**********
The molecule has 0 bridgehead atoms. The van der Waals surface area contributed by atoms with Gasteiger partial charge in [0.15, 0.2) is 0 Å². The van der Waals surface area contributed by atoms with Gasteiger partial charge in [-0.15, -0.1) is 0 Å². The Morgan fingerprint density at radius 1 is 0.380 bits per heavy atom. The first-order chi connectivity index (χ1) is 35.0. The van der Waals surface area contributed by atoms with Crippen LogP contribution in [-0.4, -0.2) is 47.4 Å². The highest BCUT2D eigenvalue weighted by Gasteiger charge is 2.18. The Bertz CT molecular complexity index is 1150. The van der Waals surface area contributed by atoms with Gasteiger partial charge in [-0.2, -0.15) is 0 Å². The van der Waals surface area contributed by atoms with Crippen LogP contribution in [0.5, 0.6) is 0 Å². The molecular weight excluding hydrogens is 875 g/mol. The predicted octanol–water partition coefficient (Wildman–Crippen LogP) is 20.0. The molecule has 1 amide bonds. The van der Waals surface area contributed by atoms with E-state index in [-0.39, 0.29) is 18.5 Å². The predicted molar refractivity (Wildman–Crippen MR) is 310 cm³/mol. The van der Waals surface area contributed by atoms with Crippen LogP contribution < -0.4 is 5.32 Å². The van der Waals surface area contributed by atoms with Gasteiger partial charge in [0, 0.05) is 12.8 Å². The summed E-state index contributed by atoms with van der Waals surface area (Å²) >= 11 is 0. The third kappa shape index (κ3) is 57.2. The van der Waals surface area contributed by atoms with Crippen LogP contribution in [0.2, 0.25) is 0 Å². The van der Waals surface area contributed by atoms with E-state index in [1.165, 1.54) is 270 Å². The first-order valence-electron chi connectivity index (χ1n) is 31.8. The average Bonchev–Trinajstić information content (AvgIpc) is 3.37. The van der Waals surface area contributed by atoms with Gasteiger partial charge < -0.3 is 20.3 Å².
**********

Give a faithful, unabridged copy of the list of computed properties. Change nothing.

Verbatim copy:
The molecule has 0 bridgehead atoms. The van der Waals surface area contributed by atoms with Gasteiger partial charge in [0.15, 0.2) is 0 Å². The van der Waals surface area contributed by atoms with Gasteiger partial charge in [-0.15, -0.1) is 0 Å². The Morgan fingerprint density at radius 1 is 0.380 bits per heavy atom. The first-order chi connectivity index (χ1) is 35.0. The van der Waals surface area contributed by atoms with Crippen LogP contribution in [-0.4, -0.2) is 47.4 Å². The highest BCUT2D eigenvalue weighted by Gasteiger charge is 2.18. The Bertz CT molecular complexity index is 1150. The van der Waals surface area contributed by atoms with Gasteiger partial charge in [-0.2, -0.15) is 0 Å². The van der Waals surface area contributed by atoms with Crippen LogP contribution in [0.5, 0.6) is 0 Å². The molecular weight excluding hydrogens is 875 g/mol. The predicted octanol–water partition coefficient (Wildman–Crippen LogP) is 20.0. The molecule has 1 amide bonds. The van der Waals surface area contributed by atoms with E-state index in [-0.39, 0.29) is 18.5 Å². The predicted molar refractivity (Wildman–Crippen MR) is 310 cm³/mol. The van der Waals surface area contributed by atoms with Crippen LogP contribution < -0.4 is 5.32 Å². The van der Waals surface area contributed by atoms with Gasteiger partial charge in [0, 0.05) is 12.8 Å². The summed E-state index contributed by atoms with van der Waals surface area (Å²) >= 11 is 0. The third kappa shape index (κ3) is 57.2. The van der Waals surface area contributed by atoms with Crippen LogP contribution in [0.2, 0.25) is 0 Å². The van der Waals surface area contributed by atoms with E-state index in [1.165, 1.54) is 270 Å². The first-order valence-electron chi connectivity index (χ1n) is 31.8. The average Bonchev–Trinajstić information content (AvgIpc) is 3.37. The van der Waals surface area contributed by atoms with Gasteiger partial charge < -0.3 is 20.3 Å².